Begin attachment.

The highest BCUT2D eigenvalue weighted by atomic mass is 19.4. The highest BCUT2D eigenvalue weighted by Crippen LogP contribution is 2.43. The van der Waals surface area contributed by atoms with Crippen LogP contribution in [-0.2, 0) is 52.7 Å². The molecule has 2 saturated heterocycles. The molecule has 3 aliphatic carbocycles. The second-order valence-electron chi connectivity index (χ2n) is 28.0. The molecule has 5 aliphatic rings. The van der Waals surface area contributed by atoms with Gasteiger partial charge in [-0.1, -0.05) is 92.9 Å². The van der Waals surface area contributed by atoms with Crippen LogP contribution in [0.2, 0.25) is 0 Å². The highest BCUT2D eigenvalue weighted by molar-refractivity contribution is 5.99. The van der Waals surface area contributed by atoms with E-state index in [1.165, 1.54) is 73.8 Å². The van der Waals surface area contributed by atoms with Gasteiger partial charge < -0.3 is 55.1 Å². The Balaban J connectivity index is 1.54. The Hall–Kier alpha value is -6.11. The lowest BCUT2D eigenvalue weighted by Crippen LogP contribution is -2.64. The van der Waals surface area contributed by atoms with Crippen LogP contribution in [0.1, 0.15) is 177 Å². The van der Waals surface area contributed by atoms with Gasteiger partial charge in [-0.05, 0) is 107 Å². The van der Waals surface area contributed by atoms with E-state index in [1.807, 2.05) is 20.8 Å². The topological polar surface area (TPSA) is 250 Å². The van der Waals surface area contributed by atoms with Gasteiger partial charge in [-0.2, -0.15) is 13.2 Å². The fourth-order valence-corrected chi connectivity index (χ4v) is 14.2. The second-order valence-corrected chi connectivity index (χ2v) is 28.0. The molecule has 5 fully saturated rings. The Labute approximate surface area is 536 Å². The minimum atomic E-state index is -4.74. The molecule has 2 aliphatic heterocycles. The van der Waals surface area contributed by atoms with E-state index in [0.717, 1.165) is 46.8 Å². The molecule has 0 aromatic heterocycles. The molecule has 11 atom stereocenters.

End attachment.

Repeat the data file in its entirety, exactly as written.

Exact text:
The highest BCUT2D eigenvalue weighted by atomic mass is 19.4. The highest BCUT2D eigenvalue weighted by Crippen LogP contribution is 2.43. The van der Waals surface area contributed by atoms with Crippen LogP contribution in [-0.2, 0) is 52.7 Å². The molecule has 2 saturated heterocycles. The molecule has 3 aliphatic carbocycles. The second-order valence-electron chi connectivity index (χ2n) is 28.0. The molecule has 5 aliphatic rings. The van der Waals surface area contributed by atoms with Gasteiger partial charge in [-0.1, -0.05) is 92.9 Å². The van der Waals surface area contributed by atoms with Crippen LogP contribution in [0.2, 0.25) is 0 Å². The highest BCUT2D eigenvalue weighted by molar-refractivity contribution is 5.99. The van der Waals surface area contributed by atoms with E-state index in [1.165, 1.54) is 73.8 Å². The van der Waals surface area contributed by atoms with Gasteiger partial charge < -0.3 is 55.1 Å². The Balaban J connectivity index is 1.54. The Hall–Kier alpha value is -6.11. The lowest BCUT2D eigenvalue weighted by Crippen LogP contribution is -2.64. The van der Waals surface area contributed by atoms with Crippen LogP contribution in [0.1, 0.15) is 177 Å². The van der Waals surface area contributed by atoms with Gasteiger partial charge in [-0.05, 0) is 107 Å². The van der Waals surface area contributed by atoms with E-state index in [1.807, 2.05) is 20.8 Å². The topological polar surface area (TPSA) is 250 Å². The van der Waals surface area contributed by atoms with Gasteiger partial charge in [-0.2, -0.15) is 13.2 Å². The fourth-order valence-corrected chi connectivity index (χ4v) is 14.2. The second-order valence-corrected chi connectivity index (χ2v) is 28.0. The molecule has 5 fully saturated rings. The Labute approximate surface area is 536 Å². The minimum atomic E-state index is -4.74. The molecule has 2 aliphatic heterocycles. The van der Waals surface area contributed by atoms with E-state index in [0.717, 1.165) is 46.8 Å². The molecule has 0 aromatic heterocycles. The molecule has 11 atom stereocenters.